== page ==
Well here’s a surprising way to save birds. The U.S. Fish and Wildlife Service, the Hawaiʻi Division of Forestry and Wildlife and the Kauaʻi Island Utility Cooperative (KIUC) have announced that they are mulling over a plan to place lasers on top of transmission poles throughout Hawaii in order to stop birds from colliding with them. It is hoped that the use of high-concentrated light will stop the islands’ endangered birds from hitting electrical lines.

Hawaiʻi Division of Forestry and Wildlife, Kaua'i Island Utility Cooperative, KIUC, US fish and wildlife service, hawaiian petrel, lasers, laser fence, laser defence

KIUC’s transmission and distribution manager, and head of the utility’s conservation efforts, Carey Koide, has said that the program is the first of its kind. In a recent statement he said: “As far as we know, this is the first time anywhere that lasers have been used to create a ‘fence’ for the birds. The purpose of this research is to learn more about the birds and their patterns of activity so we can come up with ways to minimize potential hazards and do it in a cost-effective way.”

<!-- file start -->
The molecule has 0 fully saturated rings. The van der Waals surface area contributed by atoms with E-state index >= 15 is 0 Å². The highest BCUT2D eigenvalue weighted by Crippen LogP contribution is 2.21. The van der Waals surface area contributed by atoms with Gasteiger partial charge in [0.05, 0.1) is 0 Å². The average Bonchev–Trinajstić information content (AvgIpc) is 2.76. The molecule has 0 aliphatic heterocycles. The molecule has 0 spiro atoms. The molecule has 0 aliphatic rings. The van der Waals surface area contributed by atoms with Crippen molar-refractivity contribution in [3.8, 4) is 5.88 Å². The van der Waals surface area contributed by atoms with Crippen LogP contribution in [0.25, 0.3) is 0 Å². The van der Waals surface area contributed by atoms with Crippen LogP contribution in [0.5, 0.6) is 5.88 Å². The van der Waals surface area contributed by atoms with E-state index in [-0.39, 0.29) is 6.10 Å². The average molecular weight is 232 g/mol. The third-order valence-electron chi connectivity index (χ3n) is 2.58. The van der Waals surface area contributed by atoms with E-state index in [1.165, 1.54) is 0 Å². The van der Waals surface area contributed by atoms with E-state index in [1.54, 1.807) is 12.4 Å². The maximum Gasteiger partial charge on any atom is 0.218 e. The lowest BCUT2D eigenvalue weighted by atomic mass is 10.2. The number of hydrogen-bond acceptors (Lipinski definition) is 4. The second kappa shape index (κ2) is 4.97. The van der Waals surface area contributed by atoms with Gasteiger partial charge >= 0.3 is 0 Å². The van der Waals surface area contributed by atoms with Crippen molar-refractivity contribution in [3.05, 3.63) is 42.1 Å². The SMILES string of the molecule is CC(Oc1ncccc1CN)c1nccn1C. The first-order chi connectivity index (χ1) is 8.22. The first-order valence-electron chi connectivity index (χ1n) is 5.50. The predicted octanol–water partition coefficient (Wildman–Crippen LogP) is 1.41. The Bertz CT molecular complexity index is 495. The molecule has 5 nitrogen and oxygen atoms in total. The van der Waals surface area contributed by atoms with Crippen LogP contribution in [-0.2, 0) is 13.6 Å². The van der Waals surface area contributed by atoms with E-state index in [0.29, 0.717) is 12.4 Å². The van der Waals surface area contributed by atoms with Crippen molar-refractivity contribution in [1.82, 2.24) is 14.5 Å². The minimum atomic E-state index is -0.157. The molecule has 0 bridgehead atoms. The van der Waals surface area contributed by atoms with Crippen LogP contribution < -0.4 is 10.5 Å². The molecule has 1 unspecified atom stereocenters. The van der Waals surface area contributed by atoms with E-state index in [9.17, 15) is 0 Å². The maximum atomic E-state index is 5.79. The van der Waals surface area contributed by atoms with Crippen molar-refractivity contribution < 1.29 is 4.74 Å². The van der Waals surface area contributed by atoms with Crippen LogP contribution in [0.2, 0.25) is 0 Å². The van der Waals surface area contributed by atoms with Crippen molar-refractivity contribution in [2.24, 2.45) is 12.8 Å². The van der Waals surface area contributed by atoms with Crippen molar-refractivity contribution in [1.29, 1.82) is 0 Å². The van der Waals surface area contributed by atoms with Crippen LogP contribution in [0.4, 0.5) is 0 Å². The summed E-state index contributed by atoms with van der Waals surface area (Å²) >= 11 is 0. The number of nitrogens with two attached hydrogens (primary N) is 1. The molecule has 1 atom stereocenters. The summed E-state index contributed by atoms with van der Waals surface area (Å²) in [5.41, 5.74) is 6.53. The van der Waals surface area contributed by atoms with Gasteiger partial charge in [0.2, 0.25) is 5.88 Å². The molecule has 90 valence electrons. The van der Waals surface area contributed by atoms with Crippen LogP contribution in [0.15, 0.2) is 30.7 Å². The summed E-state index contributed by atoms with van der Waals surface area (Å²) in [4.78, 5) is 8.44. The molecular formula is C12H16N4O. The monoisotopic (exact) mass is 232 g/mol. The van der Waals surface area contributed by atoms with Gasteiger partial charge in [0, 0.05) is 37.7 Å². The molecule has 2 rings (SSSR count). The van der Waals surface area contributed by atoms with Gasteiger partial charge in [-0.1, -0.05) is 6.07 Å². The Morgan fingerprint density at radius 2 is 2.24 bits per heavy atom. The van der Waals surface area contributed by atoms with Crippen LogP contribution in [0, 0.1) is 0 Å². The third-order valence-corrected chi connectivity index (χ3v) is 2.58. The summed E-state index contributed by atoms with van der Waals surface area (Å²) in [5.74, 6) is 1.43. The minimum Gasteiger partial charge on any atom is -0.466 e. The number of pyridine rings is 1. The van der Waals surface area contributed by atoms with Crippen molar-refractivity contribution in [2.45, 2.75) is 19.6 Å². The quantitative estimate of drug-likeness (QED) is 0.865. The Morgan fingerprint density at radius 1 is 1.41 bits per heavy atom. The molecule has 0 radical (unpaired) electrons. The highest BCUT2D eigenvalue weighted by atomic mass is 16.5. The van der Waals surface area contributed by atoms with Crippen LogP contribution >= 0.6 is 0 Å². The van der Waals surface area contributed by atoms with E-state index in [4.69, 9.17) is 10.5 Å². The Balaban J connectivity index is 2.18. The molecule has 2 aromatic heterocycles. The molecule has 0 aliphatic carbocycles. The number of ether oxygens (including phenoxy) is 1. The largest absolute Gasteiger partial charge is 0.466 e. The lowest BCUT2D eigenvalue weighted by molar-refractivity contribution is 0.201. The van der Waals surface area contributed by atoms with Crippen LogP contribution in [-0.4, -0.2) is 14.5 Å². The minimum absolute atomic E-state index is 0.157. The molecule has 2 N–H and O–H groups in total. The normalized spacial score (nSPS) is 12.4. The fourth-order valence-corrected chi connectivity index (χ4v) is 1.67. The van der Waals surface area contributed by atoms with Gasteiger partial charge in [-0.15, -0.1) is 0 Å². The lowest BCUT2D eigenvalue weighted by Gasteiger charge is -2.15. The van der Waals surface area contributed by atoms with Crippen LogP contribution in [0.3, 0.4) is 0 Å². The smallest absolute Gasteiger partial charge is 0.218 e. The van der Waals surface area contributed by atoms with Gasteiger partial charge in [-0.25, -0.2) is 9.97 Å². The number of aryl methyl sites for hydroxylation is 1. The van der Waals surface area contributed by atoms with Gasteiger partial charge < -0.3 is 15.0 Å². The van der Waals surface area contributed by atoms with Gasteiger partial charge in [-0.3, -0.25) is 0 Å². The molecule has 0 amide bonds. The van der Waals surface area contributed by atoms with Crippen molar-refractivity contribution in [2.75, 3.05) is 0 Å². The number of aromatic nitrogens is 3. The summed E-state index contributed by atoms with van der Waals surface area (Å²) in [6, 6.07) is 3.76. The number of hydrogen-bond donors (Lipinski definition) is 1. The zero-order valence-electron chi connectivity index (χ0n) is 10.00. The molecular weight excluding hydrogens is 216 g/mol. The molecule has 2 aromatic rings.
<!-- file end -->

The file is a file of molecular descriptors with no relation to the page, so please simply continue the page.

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The first step of the plan is to attach 30 lasers to poles around Kaua’i and then see if different colors affect how many birds are deterred from approaching the lines. Hawaii’s endangered Newell’s shearwater and Hawaiian petrel have been identified as birds that are “especially vulnerable to death or injury from collisions with utility equipment because they fly in and out to sea at night and in the early morning and are at greatest risk during a new moon phase when the skies are darkest.”

The use of lasers has been endorsed as a safe deterrent by the Humane Society of the United States as well as the British Department of the Environment, Food and Rural Affairs. Birds are reportedly startled, but not harmed by the disparity between the laser beam and the ambient light, and as the lasers are level, they shouldn’t be a problem for either pilots or other island residents.

+ Department of Justice

Via Gizmodo

Lead image of birds on a wire via Shutterstock; others via Kauaʻi Island Utility Cooperative (KIUC) and angrysunbird